Fallbrook’s Busy, Winding Roads Raise Car Accident Risks

Big cities with their high-speed freeways often make the news when it comes to car accidents. But smaller, rural cities like Fallbrook can be equally dangerous. The long stretches over hills and around sharp bends can cause hurried, tired or inattentive drivers to spin out of control and end up in a Fallbrook car accident.

The danger in these smaller cities arises when drivers become overly familiar with the winding roads they navigate daily. Drivers become impatient and careless, or they drive faster than is safe and end up in a car accident.

According to California Highway Patrol statistics, Fallbrook had 502 car collisions in 2007, which resulted in 175 injuries and seven fatalities. State Route 76, which runs through Fallbrook, carries a high volume of commuter traffic every day. The route was particularly hazardous with 117 car accidents in 2007–accounting for 23% of all Fallbrook car collisions that year. Thirty four percent of Fallbrook car collisions on Route 76 resulted in an injury and three percent were fatal. The most dangerous intersections on Route 76 include North River Road (14 collisions), East Vista Way (11 collisions), Old Highway 395 (10 collisions), Mission Road (6 collisions) and South Mission Road (5 collisions).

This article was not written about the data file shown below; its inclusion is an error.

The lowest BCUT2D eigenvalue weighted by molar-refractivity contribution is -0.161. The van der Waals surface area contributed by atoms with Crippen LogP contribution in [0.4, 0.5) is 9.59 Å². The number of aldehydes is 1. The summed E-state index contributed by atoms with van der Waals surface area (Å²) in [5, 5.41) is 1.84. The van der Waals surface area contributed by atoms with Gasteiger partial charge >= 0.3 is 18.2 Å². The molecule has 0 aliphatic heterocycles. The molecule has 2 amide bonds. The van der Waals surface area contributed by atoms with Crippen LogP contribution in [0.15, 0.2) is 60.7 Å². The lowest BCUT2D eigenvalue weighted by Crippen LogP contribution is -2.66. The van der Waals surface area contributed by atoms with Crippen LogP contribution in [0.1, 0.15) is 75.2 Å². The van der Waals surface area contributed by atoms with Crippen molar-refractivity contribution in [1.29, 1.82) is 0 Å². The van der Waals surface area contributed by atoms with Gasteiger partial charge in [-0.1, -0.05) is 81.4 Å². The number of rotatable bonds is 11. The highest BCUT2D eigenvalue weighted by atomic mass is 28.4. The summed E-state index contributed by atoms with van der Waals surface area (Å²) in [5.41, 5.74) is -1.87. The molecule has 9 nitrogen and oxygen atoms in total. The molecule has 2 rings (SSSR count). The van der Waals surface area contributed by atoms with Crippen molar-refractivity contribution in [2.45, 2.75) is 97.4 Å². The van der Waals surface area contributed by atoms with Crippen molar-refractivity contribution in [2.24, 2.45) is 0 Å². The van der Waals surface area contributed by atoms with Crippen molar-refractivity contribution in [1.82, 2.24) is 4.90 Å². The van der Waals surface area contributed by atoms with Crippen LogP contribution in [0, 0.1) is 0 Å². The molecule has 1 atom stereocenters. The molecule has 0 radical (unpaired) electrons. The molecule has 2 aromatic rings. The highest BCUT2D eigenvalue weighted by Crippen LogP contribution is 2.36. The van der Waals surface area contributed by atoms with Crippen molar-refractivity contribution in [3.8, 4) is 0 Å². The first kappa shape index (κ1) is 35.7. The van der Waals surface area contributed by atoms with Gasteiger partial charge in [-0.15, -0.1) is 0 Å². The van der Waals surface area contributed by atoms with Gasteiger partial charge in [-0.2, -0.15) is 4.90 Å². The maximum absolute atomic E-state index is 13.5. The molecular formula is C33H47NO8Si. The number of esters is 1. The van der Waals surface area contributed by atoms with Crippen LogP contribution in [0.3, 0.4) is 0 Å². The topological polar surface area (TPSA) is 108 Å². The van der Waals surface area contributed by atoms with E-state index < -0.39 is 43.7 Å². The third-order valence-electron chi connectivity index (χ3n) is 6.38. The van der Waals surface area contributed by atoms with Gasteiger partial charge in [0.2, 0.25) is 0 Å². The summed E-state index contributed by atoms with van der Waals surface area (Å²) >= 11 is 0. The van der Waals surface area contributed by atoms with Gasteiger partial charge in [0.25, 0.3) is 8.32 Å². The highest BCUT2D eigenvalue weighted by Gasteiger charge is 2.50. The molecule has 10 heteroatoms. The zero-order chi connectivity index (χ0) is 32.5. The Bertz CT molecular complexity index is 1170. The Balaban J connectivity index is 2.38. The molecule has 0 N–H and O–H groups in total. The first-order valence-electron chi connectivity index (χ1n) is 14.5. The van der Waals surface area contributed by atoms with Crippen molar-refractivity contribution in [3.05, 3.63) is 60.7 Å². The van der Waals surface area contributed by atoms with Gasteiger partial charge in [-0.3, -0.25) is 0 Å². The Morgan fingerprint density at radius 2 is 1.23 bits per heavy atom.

The second-highest number of traffic collisions in 2007 occurred on South Mission Road, with 77 car accidents. Forty-six percent of the car collisions on South Mission resulted in injury. The most dangerous intersections on South Mission include Stage Coach Lane (9 collisions, Green Canyon (8 collisions), La Canada Road (7 collisions), Almond Street (5 collisions), Fallbrook Street (5 collisions), Heller’s Bend (5 collisions), Pepper Tree Lane (4 collisions), Ammunition Road (4 collisions), Aviation Road (4 collisions) and Clemmens Lane (4 collisions).

Fallbrook has a number of dangerous blind intersections that require extra caution to navigate. Drivers should slowly inch forward out of the intersection–if it is safe to do so—until they can see oncoming traffic and pedestrians. Then proceed with caution. Drivers should always assume that other drivers can’t see their vehicle.